| Get my pies|
outta the oven!
Is this a thing now to use only the Sharkbite compression type stuff? Twice now I've had some work done in my house by a guy who goes to our church who is a plumber, he does great work but doesn't appear to ever solder anything? He's done a hose bib and a hookup to our fridge for water/ice that he had to do below in basement and both times he's cut the copper supply line but the T fitting that goes on is a compression, not soldered on. Is this stuff good to go? I have zero experience with it.
|Three Generations |
IANAPlumber, but I LOVE sharkbites for re-work, copper or PEX.
Haven't had one leak yet.
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Shark bites just flat work and generally take less time then soldering.
Cost a bit more but on small jobs it is no big deal. Plumbing new construction not so much.
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| Get my pies|
outta the oven!
I looked at both fittings and they appear to be what's called NIBCO PressSystem?
Tried and true. We use it at my work all the time for plumbing. Works great in places you don't want any heat from a torch.
Their seal relies on an O-ring. Would you want a new house with a couple hundred of them buried in the walls? But ain't they convenient...
No, I'm not a plumber
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I was skeptical the first time I used them, I'm a believer now.
As far as soldering goes, if they're not using press fittings they're using pex line. I would guess that copper is reserved for special applications or customers who insist on it.
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|It's not you,|
In my limited experience, it's good stuff.
I briefly worked with plumbers in between jobs a few years back and they loved it.
I actually broke a pipe and had hot water spraying all over the place, it was a massive old apartment building and the water could not be shut off quickly for some reason, as I was screaming for help, plumber arrived and fixed the pipe quickly with a shark bite thingy.
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I have done hundreds of copper fittings with solder and have also used the shark bite fittings. Sometimes doing remodeling work a copper line needs cut and something added. For soldering that line needs to be dry inside and out, otherwise the solder won’t work. I can spend an hour trying to get all the water out, finally put flux, heat and solder to it and have steam/water start bubbling out. This means starting over to get more water out.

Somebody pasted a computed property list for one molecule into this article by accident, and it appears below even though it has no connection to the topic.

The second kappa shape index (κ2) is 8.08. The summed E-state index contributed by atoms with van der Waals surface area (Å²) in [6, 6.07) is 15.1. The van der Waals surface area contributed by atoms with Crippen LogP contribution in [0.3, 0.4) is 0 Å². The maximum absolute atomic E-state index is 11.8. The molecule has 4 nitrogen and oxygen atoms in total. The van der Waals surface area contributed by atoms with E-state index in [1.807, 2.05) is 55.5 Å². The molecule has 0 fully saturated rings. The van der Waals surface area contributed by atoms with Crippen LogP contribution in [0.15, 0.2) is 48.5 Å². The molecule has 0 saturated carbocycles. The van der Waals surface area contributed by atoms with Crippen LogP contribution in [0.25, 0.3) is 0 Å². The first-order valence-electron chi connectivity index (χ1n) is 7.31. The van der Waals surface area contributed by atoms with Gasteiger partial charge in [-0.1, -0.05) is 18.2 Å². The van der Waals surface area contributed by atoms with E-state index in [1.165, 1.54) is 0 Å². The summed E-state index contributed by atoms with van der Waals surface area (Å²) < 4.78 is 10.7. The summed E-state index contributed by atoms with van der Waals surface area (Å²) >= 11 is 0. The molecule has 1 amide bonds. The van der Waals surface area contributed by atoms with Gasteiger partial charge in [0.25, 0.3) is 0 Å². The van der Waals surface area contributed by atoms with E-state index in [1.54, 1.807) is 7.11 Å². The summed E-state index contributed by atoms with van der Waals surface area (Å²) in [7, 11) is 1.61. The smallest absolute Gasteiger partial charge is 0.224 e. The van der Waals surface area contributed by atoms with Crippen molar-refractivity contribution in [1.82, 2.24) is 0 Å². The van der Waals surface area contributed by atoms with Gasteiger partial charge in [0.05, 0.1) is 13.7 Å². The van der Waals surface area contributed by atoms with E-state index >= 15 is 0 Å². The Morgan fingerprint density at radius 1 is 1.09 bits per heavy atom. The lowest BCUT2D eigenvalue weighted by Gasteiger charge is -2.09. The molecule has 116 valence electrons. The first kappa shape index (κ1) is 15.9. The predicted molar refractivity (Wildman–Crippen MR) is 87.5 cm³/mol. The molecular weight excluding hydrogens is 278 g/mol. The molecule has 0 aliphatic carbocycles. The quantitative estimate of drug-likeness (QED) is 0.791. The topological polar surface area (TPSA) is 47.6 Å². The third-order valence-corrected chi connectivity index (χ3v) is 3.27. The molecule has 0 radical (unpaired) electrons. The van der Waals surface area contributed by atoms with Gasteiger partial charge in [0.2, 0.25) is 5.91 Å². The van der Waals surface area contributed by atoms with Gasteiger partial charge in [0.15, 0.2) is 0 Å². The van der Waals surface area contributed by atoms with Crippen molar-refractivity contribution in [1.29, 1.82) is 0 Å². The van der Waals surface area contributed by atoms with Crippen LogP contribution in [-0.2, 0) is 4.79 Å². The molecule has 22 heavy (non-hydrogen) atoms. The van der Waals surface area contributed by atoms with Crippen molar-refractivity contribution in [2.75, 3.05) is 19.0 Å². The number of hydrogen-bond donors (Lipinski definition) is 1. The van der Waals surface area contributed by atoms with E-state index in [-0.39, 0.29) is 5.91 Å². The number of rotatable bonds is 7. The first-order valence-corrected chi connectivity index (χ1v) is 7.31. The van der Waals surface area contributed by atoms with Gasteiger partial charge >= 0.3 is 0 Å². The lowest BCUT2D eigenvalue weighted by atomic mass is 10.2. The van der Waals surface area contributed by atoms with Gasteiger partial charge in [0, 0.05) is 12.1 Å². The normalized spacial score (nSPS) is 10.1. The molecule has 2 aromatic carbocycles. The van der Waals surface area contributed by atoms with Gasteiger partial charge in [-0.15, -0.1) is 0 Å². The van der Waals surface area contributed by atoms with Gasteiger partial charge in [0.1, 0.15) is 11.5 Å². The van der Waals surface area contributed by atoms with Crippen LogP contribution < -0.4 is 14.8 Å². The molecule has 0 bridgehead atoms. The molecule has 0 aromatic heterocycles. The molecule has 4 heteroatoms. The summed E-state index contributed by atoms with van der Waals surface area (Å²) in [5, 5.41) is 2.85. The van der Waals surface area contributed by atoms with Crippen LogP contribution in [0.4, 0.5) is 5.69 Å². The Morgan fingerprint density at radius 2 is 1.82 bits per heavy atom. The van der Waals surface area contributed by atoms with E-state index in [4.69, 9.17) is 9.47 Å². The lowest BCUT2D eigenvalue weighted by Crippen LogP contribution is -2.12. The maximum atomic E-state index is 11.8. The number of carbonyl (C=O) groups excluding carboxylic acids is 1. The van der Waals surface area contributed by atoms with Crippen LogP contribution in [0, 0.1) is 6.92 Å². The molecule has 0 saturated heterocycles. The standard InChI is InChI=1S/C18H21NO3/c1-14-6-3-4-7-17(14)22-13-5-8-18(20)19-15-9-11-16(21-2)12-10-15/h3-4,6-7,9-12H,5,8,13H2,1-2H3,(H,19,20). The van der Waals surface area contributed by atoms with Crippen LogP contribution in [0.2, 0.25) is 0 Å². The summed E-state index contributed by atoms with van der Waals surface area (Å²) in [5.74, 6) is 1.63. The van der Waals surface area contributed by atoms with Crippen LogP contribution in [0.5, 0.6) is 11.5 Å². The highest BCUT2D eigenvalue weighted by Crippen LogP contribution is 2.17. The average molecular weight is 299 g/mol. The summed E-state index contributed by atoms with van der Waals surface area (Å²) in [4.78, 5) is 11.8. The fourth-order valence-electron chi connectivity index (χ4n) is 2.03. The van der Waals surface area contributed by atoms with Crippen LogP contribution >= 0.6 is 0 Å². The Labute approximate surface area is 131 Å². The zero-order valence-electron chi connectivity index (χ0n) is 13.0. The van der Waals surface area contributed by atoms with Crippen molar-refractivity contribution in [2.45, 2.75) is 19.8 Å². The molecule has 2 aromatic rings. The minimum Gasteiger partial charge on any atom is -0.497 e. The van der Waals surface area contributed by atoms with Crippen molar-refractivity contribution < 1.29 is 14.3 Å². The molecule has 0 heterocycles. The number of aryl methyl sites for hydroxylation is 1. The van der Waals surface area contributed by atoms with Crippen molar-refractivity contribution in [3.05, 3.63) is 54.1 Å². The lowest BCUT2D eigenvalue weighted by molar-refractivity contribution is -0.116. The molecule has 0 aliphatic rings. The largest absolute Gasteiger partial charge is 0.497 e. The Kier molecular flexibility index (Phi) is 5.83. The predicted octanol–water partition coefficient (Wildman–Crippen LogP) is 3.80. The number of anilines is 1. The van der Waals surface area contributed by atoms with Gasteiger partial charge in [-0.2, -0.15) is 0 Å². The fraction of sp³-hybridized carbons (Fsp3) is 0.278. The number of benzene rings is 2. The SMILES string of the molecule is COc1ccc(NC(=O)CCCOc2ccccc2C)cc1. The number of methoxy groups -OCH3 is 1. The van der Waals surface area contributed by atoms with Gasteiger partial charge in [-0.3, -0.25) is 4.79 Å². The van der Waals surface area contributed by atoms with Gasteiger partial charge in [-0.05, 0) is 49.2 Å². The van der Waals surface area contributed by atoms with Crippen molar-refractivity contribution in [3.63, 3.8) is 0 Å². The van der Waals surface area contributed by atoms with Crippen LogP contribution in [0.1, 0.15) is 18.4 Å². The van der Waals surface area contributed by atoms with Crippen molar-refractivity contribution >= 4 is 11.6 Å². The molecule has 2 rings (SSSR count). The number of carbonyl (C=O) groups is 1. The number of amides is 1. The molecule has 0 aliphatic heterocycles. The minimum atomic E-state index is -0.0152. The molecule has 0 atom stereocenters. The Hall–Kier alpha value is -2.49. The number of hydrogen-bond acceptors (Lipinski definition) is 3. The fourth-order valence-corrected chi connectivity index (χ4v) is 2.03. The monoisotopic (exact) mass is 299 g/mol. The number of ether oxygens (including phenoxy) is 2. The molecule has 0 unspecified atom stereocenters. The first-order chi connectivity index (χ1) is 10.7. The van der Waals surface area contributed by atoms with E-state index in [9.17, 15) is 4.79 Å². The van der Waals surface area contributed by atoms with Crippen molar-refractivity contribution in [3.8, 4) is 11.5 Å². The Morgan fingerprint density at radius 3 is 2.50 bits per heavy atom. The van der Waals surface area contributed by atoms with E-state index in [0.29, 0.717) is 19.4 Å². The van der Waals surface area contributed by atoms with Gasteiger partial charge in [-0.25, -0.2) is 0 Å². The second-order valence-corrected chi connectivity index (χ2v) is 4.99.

Or, I can cut the line, file the sharp edges smooth and slip a shark bite fitting on - doing all of the connection in about two minutes. Now, as a plumber, let’s say $50/hr. do you want me to solder or use a $8 shark bite fitting?
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If your pipes ever freeze you'll be glad you had PEX! It will expand and contract but will not split, at least in my experience.
|His diet consists of black|
coffee, and sarcasm.
No sense in soldering if technology has advanced. Soldering with a torch makes it give off metal and flux fumes. I'd guess many older plumbers are walking lead mines after a lifetime.
hard PEX and compression fittings are the way to go. Just remember to clean the compression fitting and the PEX itself
leak tight in a fraction of the time
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I have no data points to back this up, but I have read that sharkbites or their equivalent would be fine indefinitely in an indoor environment. It's where that o-ring is exposed to sunlight or weathering that I would start worrying.
I think it would be like rubber washers in a valve - inside the house, 30 years with no problem. Out in the garden hose, two years is about it.
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Generally agree, BUT: These connections may not age well. If you care about leaks 100 years from now, then it matters. But if you think your house will be gone before then, then the shark bite connectors are a perfect solution.
Regardless, isn't solderered copper the best there is ?
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My son in law is a plumber. We remodeled our downstairs bathroom a couple years ago. Lots of joints all compression seals. Not one problem in a few years now.
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|Nosce te ipsum|
Press-fittings are different than Sharkbite, I *think*. And they are not cheap. But a tiny drip through the line is no obstacle, like it would be with soldering.
I've seen them on commercial jobs where-as Sharkbite are not approved.
This may be outdated information or maybe varies by locality, but I seem to remember some years ago that compression fittings in concealed areas were not permitted.
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The press fittings are not that expensive but the tools I've seen were over $500.
They have to use them in places where you can't us a torch like in a hospital.
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